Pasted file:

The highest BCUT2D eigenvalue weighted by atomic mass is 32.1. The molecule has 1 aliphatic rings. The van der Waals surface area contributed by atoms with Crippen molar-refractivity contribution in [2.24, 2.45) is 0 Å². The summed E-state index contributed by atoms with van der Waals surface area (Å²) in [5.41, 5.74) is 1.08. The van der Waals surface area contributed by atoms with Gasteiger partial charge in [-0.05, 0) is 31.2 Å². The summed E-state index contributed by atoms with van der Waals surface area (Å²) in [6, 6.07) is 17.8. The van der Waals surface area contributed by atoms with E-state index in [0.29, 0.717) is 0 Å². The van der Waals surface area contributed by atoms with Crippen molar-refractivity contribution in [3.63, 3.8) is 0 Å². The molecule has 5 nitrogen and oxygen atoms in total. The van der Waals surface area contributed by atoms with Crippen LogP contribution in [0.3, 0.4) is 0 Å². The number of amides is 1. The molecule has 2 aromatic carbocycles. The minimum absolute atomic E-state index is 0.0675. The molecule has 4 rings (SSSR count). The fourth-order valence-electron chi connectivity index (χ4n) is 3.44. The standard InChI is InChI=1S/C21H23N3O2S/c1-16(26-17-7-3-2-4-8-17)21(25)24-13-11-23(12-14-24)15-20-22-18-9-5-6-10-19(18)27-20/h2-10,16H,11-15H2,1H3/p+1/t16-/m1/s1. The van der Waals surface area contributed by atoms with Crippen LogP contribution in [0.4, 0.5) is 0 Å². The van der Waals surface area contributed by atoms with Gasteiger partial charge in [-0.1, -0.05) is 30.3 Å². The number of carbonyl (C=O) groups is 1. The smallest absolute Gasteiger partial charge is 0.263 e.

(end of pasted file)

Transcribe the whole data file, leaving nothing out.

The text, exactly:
The highest BCUT2D eigenvalue weighted by atomic mass is 32.1. The molecule has 1 aliphatic rings. The van der Waals surface area contributed by atoms with Crippen molar-refractivity contribution in [2.24, 2.45) is 0 Å². The summed E-state index contributed by atoms with van der Waals surface area (Å²) in [5.41, 5.74) is 1.08. The van der Waals surface area contributed by atoms with Gasteiger partial charge in [-0.05, 0) is 31.2 Å². The summed E-state index contributed by atoms with van der Waals surface area (Å²) in [6, 6.07) is 17.8. The van der Waals surface area contributed by atoms with E-state index in [0.29, 0.717) is 0 Å². The van der Waals surface area contributed by atoms with Crippen molar-refractivity contribution in [3.63, 3.8) is 0 Å². The molecule has 5 nitrogen and oxygen atoms in total. The van der Waals surface area contributed by atoms with Crippen LogP contribution in [0.3, 0.4) is 0 Å². The number of amides is 1. The molecule has 2 aromatic carbocycles. The minimum absolute atomic E-state index is 0.0675. The molecule has 4 rings (SSSR count). The fourth-order valence-electron chi connectivity index (χ4n) is 3.44. The standard InChI is InChI=1S/C21H23N3O2S/c1-16(26-17-7-3-2-4-8-17)21(25)24-13-11-23(12-14-24)15-20-22-18-9-5-6-10-19(18)27-20/h2-10,16H,11-15H2,1H3/p+1/t16-/m1/s1. The van der Waals surface area contributed by atoms with Crippen LogP contribution in [0.4, 0.5) is 0 Å². The van der Waals surface area contributed by atoms with Gasteiger partial charge in [-0.1, -0.05) is 30.3 Å². The number of carbonyl (C=O) groups is 1. The smallest absolute Gasteiger partial charge is 0.263 e.